It is one of the practical features of the present invention that the gears 31, 32 which couple the blanket cylinders together, and the clutch assembly 33 which completes the connection, are inexpensive commercially available components which may be incorporated in the press during manufacture or which may be added as an inexpensive field modification of an existing press.
As used herein the term spur gears refers to any meshing gears having parallel axes in peripheral engagement with one another. The term closely fitted as applied to the gears 31, 32 has to do with the fact that these gears are so formed and dimensioned as to substantially eliminate any play between them.
What we claim is:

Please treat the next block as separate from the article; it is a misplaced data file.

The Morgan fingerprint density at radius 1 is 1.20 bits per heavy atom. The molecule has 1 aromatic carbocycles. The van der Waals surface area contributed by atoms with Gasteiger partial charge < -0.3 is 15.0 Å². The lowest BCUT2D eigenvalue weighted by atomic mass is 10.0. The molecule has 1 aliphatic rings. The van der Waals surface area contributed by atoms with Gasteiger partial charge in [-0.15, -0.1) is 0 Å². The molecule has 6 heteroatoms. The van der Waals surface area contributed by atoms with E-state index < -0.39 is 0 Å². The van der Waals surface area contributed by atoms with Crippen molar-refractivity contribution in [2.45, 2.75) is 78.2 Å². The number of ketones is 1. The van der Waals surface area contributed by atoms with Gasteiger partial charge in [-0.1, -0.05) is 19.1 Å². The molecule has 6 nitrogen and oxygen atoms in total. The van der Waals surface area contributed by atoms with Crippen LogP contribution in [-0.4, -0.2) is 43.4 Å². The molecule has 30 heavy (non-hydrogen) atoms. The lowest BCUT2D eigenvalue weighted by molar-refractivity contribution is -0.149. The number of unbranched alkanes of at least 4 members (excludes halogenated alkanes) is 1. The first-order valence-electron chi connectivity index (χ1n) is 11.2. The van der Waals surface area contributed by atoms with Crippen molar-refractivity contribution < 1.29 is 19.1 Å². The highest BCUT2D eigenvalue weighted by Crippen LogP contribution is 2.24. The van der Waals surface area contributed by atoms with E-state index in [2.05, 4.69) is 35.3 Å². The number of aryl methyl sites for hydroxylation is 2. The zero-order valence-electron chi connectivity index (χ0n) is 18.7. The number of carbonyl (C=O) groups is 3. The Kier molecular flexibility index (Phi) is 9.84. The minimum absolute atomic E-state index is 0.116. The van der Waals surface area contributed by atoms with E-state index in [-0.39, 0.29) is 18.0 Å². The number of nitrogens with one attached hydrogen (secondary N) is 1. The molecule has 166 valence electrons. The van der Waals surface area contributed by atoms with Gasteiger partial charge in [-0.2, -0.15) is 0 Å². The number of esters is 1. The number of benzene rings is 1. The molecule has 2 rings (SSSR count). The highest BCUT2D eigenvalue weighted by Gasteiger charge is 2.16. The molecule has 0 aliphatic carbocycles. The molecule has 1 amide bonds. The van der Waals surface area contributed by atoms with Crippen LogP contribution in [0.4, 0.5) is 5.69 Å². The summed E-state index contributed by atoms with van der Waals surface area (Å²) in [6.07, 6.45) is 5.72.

1. In a perfecting type lithograph press unit, the combination comprising a press frame, a pair of blanket cylinders journaled in the frame and in running engagement with one another and having blankets of resilient material for printing on opposite sides of a web passing between them, each of the blanket cylinders having an associated plate cylinder, a common press drive shaft, a pair ofindividual gear trains both coupled to the press drive shaft for driving of the respective plate cylinders and their respectively associated blanket cylinders, phase adjusting means in the individual gear trains for changing the phase of the printed impression applied to the web, a pair of auxiliary closely fitted gears interposed between the blanket cylinders directly in mesh for directly coupling them together thereby to preclude momentary relative slippage of one of the blanket cylinders with respect to the web, as well as overdriving of one blanket cylinder by the other as a result of local variations in the radius and resilient characteristics of the portions of the blankets which are in engagement with one another, and means including a continuous type clutch interposed in series with the pair of gears, the clutch having provision for tight engagement during normal running of the press and provision for disengagement to permit operation of the phase adjusting means when the press is running as well as tight reengagement in any new adjusted phase position.